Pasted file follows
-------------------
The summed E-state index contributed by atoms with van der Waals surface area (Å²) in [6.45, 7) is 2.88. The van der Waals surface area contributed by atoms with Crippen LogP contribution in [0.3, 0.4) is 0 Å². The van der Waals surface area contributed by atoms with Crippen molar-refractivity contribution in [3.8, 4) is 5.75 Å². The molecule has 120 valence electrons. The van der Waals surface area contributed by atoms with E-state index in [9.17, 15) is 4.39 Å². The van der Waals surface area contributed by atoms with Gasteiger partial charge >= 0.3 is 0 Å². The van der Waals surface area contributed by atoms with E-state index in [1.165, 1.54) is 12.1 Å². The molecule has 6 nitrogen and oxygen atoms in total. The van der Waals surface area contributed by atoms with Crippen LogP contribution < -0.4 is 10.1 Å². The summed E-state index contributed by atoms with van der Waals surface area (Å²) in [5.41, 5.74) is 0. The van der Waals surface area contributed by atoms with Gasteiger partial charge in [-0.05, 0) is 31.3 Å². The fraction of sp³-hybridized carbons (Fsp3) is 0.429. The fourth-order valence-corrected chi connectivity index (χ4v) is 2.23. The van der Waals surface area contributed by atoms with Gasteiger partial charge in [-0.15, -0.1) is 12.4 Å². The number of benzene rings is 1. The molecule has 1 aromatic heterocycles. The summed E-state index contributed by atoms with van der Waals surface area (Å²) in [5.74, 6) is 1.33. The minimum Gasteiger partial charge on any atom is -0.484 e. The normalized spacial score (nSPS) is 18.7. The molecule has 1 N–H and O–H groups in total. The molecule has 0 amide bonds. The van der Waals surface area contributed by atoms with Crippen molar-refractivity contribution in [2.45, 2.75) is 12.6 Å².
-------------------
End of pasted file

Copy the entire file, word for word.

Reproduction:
The summed E-state index contributed by atoms with van der Waals surface area (Å²) in [6.45, 7) is 2.88. The van der Waals surface area contributed by atoms with Crippen LogP contribution in [0.3, 0.4) is 0 Å². The van der Waals surface area contributed by atoms with Crippen molar-refractivity contribution in [3.8, 4) is 5.75 Å². The molecule has 120 valence electrons. The van der Waals surface area contributed by atoms with E-state index in [9.17, 15) is 4.39 Å². The van der Waals surface area contributed by atoms with Gasteiger partial charge >= 0.3 is 0 Å². The van der Waals surface area contributed by atoms with E-state index in [1.165, 1.54) is 12.1 Å². The molecule has 6 nitrogen and oxygen atoms in total. The van der Waals surface area contributed by atoms with Crippen LogP contribution < -0.4 is 10.1 Å². The summed E-state index contributed by atoms with van der Waals surface area (Å²) in [5.41, 5.74) is 0. The van der Waals surface area contributed by atoms with Gasteiger partial charge in [-0.05, 0) is 31.3 Å². The fraction of sp³-hybridized carbons (Fsp3) is 0.429. The fourth-order valence-corrected chi connectivity index (χ4v) is 2.23. The van der Waals surface area contributed by atoms with Gasteiger partial charge in [-0.15, -0.1) is 12.4 Å². The number of benzene rings is 1. The molecule has 1 aromatic heterocycles. The summed E-state index contributed by atoms with van der Waals surface area (Å²) in [5.74, 6) is 1.33. The minimum Gasteiger partial charge on any atom is -0.484 e. The normalized spacial score (nSPS) is 18.7. The molecule has 1 N–H and O–H groups in total. The molecule has 0 amide bonds. The van der Waals surface area contributed by atoms with Crippen molar-refractivity contribution in [2.45, 2.75) is 12.6 Å².